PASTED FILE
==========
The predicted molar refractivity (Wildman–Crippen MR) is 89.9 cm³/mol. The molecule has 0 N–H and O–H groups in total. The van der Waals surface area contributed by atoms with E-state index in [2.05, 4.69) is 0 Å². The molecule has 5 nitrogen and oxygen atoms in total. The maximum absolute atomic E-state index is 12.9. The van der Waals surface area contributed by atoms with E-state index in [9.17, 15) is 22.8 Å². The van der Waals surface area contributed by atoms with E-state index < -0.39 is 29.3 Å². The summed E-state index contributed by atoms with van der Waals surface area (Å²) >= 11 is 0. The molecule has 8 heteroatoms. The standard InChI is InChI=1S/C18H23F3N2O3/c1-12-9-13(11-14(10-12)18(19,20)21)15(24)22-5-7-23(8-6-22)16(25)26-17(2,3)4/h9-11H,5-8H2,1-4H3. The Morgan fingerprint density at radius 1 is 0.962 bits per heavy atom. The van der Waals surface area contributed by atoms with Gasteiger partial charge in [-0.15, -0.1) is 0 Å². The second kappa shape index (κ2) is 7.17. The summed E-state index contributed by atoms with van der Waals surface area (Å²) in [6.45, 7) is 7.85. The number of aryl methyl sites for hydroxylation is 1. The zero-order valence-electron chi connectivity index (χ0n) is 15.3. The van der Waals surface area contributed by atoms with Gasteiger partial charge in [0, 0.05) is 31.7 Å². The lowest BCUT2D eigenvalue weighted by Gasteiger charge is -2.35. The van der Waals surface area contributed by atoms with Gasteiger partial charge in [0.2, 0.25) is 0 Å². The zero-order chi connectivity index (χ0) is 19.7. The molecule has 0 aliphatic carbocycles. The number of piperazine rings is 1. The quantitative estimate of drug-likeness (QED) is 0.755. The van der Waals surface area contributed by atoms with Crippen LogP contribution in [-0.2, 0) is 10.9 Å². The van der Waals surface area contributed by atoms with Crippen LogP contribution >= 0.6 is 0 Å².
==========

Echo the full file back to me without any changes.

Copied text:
The predicted molar refractivity (Wildman–Crippen MR) is 89.9 cm³/mol. The molecule has 0 N–H and O–H groups in total. The van der Waals surface area contributed by atoms with E-state index in [2.05, 4.69) is 0 Å². The molecule has 5 nitrogen and oxygen atoms in total. The maximum absolute atomic E-state index is 12.9. The van der Waals surface area contributed by atoms with E-state index in [9.17, 15) is 22.8 Å². The van der Waals surface area contributed by atoms with E-state index < -0.39 is 29.3 Å². The summed E-state index contributed by atoms with van der Waals surface area (Å²) >= 11 is 0. The molecule has 8 heteroatoms. The standard InChI is InChI=1S/C18H23F3N2O3/c1-12-9-13(11-14(10-12)18(19,20)21)15(24)22-5-7-23(8-6-22)16(25)26-17(2,3)4/h9-11H,5-8H2,1-4H3. The Morgan fingerprint density at radius 1 is 0.962 bits per heavy atom. The van der Waals surface area contributed by atoms with Gasteiger partial charge in [-0.15, -0.1) is 0 Å². The second kappa shape index (κ2) is 7.17. The summed E-state index contributed by atoms with van der Waals surface area (Å²) in [6.45, 7) is 7.85. The number of aryl methyl sites for hydroxylation is 1. The zero-order valence-electron chi connectivity index (χ0n) is 15.3. The van der Waals surface area contributed by atoms with Gasteiger partial charge in [0, 0.05) is 31.7 Å². The lowest BCUT2D eigenvalue weighted by Gasteiger charge is -2.35. The van der Waals surface area contributed by atoms with Gasteiger partial charge in [0.2, 0.25) is 0 Å². The zero-order chi connectivity index (χ0) is 19.7. The molecule has 0 aliphatic carbocycles. The number of piperazine rings is 1. The quantitative estimate of drug-likeness (QED) is 0.755. The van der Waals surface area contributed by atoms with Crippen LogP contribution in [-0.2, 0) is 10.9 Å². The van der Waals surface area contributed by atoms with Crippen LogP contribution >= 0.6 is 0 Å².